The Effect of Maternal Drug Use on Birth Weight: Measurement Error in Binary Variables
The authors develop a method to correct for nonrandom measurement error in a binary indicator of illicit drugs. Their results suggest that estimates of the effect of self-reported prenatal drug use on birth weight are biased upwards by measurement error--a finding contrary to predictions of a model of random measurement error. More accurate estimates of the true effect of drug use on birth weight can be obtained by using the predicted probability of falsely reporting drug use. Thus out-of-sample information on drug use may improve estimates of the effect of reported drug use in other settings. Copyright 1996 by Oxford University Press.
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Volume (Year): 34 (1996)
Issue (Month): 4 (October)
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References listed on IDEAS
Please report citation or reference errors to , or , if you are the registered author of the cited work, log in to your RePEc Author Service profile, click on "citations" and make appropriate adjustments.:
- Aigner, Dennis J., 1973. "Regression with a binary independent variable subject to errors of observation," Journal of Econometrics, Elsevier, vol. 1(1), pages 49-59, March.
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- Theodore Joyce, 1994.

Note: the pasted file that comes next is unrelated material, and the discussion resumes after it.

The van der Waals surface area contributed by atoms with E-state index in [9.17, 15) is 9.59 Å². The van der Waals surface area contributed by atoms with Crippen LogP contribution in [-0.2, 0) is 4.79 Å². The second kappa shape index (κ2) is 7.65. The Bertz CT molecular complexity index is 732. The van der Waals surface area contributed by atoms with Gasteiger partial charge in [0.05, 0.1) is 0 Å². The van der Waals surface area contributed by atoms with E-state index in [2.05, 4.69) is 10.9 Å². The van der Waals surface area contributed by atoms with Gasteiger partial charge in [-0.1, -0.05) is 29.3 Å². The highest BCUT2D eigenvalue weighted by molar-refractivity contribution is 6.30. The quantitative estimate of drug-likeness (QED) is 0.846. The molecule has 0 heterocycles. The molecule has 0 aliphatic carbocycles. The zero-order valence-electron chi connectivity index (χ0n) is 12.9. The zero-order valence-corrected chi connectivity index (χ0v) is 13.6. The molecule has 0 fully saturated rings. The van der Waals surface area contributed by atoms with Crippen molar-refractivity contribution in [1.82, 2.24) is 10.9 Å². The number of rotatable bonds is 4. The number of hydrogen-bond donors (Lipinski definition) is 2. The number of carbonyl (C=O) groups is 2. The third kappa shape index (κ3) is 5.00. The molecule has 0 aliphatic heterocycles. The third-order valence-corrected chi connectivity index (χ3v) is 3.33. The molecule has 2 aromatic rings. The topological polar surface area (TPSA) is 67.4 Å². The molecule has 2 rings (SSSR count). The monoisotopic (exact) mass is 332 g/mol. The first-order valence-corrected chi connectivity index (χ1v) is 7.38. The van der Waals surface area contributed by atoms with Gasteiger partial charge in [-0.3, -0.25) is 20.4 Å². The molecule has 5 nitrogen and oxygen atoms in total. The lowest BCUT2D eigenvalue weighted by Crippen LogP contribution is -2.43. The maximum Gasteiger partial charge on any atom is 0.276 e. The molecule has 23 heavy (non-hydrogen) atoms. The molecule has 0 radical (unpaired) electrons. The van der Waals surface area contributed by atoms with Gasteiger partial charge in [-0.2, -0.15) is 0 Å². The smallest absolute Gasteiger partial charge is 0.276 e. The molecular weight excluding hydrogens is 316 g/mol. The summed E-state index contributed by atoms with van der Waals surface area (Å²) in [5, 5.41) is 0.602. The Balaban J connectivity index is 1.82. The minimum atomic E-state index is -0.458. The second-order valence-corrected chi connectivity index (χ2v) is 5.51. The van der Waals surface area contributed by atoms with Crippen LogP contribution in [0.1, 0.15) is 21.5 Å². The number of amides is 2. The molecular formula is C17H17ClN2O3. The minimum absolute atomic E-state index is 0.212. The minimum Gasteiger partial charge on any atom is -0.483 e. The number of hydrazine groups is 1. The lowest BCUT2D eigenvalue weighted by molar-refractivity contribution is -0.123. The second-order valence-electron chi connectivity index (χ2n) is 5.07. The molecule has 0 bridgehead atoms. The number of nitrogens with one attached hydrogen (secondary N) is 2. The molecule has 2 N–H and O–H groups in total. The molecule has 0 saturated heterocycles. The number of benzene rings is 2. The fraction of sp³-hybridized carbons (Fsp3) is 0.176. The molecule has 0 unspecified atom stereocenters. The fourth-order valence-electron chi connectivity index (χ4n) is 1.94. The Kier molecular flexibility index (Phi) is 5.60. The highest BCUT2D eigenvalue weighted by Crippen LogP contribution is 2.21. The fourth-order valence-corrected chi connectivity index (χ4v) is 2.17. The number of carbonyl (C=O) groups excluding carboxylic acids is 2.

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Journal of Human Resources,
University of Wisconsin Press, vol. 29(3), pages 762-794.
- Theodore Joyce, 1990. "Self-Selection, Prenatal Care, and Birthweight Among Blacks, Whites and Hispanics in New York City," NBER Working Papers 3549, National Bureau of Economic Research, Inc.
- Michael Grossman & Theodore J. Joyce, 1988.
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NBER Working Papers
2746, National Bureau of Economic Research, Inc.
- Grossman, Michael & Joyce, Theodore J, 1990. "Unobservables, Pregnancy Resolutions, and Birth Weight Production Functions in New York City," Journal of Political Economy, University of Chicago Press, vol. 98(5), pages 983-1007, October.
- Theodore Joyce & Andrew D. Racine & Naci Mocan, 1992. "The Consequences and Costs of Maternal Substance Abuse in New York City," NBER Working Papers 3987, National Bureau of Economic Research, Inc.
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